Purple Team 2: Metasploit & Drupalgeddon


What You Need for This Project

Purpose

Practice using Google Cloud, Suricata, Splunk, Metasploit, and custom exploits in Python and Ruby.

Task 1: Creating Cloud Servers

Creating a Google Cloud Debian Server

If you made a Google Cloud Debian server previously, use that.

If you did not, follow these instructions:

Google Cloud Preparation

Creating an Image

First, you need to create a disk image from my public image, which is stored on the Google Cloud.

In Google Cloud Platform, on the left side, click "Compute Engine", Images, as shown below.

At the top center of the next page, click "CREATE IMAGE", as shown below.

As shown below, create an image using a Source of "Cloud Storage file" and a Cloud Storage file of:

gs://sams-images/purple1.tar.gz
Click Create. This took 5 minutes when I did it.

When the process finishes, your image appears in the Images list, as shown below.

Creating the Target Server

At the top left, click "VM instances".

In the top center, click "CREATE INSTANCE".

In the "Boot disk" section, click the Change button, as shown below.

In the "Boot disk" box, on the "Custom images" tab, select purple1, as shown below.

Click Select.

In the Firewall section, allow both HTTP and HTTPS traffic, as shown below.

Click Create.

When your server is created, it appears in the "VM instances" list, as shown below.

Testing Drupal

Find the "External IP" of your target server, as shown in the image above.

In a Web browser, open this URL, replacing the IP address with the correct address of your target server.

http://35.236.41.106
You should see a Drupal page, as shown below.

Starting Splunk

In the "VM instances" list, on the right side, on the line for your target server, click SSH to open a Terminal.

In the Terminal, execute this command to start Splunk:

sudo /opt/splunk/bin/splunk start
Splunk starts, as shown below.

Starting Suricata

On your Drupal target server, execute these commands:
sudo service suricata stop
sudo rm /var/run/suricata.pid
sudo suricata -D -c /etc/suricata/suricata.yaml -i ens4

Testing Splunk

In a Web browser, open this URL, replacing the IP address with the correct address of your target server.

Note that this page uses port 443, but it does NOT use HTTPS.

http://35.236.41.106:443
You see the Splunk login page, as shown below.

Log in with these credentials:

You see the Splunk home page, as shown below.

Testing Connectivity

In the "VM instances" list, on the right side, on the line for your Debian attack server, click SSH to open a Terminal.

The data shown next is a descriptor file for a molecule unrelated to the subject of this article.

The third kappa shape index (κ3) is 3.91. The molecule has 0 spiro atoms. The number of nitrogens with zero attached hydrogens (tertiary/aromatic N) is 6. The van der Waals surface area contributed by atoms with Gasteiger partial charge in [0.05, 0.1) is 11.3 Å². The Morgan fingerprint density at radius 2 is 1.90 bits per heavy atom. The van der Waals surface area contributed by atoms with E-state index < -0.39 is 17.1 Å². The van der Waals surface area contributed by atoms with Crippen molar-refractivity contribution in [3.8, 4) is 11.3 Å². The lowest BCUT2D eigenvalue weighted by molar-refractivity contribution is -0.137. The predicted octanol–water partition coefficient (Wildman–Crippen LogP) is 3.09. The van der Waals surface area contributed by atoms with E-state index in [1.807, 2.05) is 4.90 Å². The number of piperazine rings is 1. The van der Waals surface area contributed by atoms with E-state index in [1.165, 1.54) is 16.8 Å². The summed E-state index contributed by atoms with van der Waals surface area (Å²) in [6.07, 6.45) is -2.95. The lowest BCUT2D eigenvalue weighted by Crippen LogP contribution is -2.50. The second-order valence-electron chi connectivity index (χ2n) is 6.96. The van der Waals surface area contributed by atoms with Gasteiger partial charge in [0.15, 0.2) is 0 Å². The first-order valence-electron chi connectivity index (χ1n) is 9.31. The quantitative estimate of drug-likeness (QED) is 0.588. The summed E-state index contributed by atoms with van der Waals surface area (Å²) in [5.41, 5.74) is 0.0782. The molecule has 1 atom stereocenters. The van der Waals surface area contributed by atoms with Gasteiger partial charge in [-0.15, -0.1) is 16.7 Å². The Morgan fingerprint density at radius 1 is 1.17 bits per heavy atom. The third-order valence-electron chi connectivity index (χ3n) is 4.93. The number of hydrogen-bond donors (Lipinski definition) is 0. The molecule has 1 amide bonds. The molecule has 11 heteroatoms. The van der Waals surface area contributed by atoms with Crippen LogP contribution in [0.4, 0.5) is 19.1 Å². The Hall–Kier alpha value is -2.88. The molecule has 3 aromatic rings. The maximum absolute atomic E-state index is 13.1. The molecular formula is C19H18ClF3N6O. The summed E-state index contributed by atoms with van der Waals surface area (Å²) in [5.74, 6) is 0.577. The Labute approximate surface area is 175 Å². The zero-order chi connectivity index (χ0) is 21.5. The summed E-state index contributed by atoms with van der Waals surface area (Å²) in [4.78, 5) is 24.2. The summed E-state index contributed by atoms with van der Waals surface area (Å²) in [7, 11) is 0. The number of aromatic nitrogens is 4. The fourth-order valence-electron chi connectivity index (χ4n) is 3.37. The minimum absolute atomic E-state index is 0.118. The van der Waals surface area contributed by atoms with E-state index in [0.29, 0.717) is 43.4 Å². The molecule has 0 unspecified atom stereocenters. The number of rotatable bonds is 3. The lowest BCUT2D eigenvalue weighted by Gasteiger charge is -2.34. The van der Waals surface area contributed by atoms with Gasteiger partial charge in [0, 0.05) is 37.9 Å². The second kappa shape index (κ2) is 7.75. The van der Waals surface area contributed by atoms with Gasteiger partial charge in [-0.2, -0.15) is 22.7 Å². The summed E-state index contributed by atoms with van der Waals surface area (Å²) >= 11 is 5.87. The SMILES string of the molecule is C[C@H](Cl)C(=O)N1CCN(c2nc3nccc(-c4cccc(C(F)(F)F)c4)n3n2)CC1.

In the Terminal, execute this command, replacing the IP address with the IP address of your target Drupal server:

ping -c 2 35.236.41.106
You should see replies, as shown below.

Sending Suspicious Traffic

In the "VM instances" list, on the right side, on the line for your Debian attack server, click SSH to open a Terminal.

In the Terminal, execute this command, replacing the IP address with the IP address of your target Drupal server:

curl -A "Hentai" 35.236.41.106
The source code for the main Web page loads, beginning with the HTML code shown below, and scrolling down for a few screens.

Viewing the Suricata Alert in Splunk

In your Splunk page, at the top left, click splunk>

On the left side, click "Search & Reporting".

In the lower center, click the "Data Summary" button.

In the "Data Summary" box, click the Sources tab. Several source files appear, as shown below.

In the "filter" box, enter sur

Several Suricata files appear, as shown below.

Click /var/log/suricata/fast.log.

You see an alert containing "Hentai", as shown below.

Flag 1: "Hentai" Alert (20 pts)

The flag is the text covered by a green box in the image above. Enter that flag into the scoring engine to record your success.

Task 2: Protecting Your Server

The vulnerable Drupal server will get hacked before long by automated attacks.

To prevent that, we'll configure the Google Cloud firewall to restrict access to only trusted IP addresses.

Finding your Public IP Address

In Google, search for

whats my ip

Your public IP appears, as shown below.

Make a note of it.

Adjusting the Firewall

In the Google Cloud Platform page, in the line for your Drupal server, on the right side, click the three-dot icon, and click "View network details", as shown below.

On the next page, on the left side, click "Firewall rules".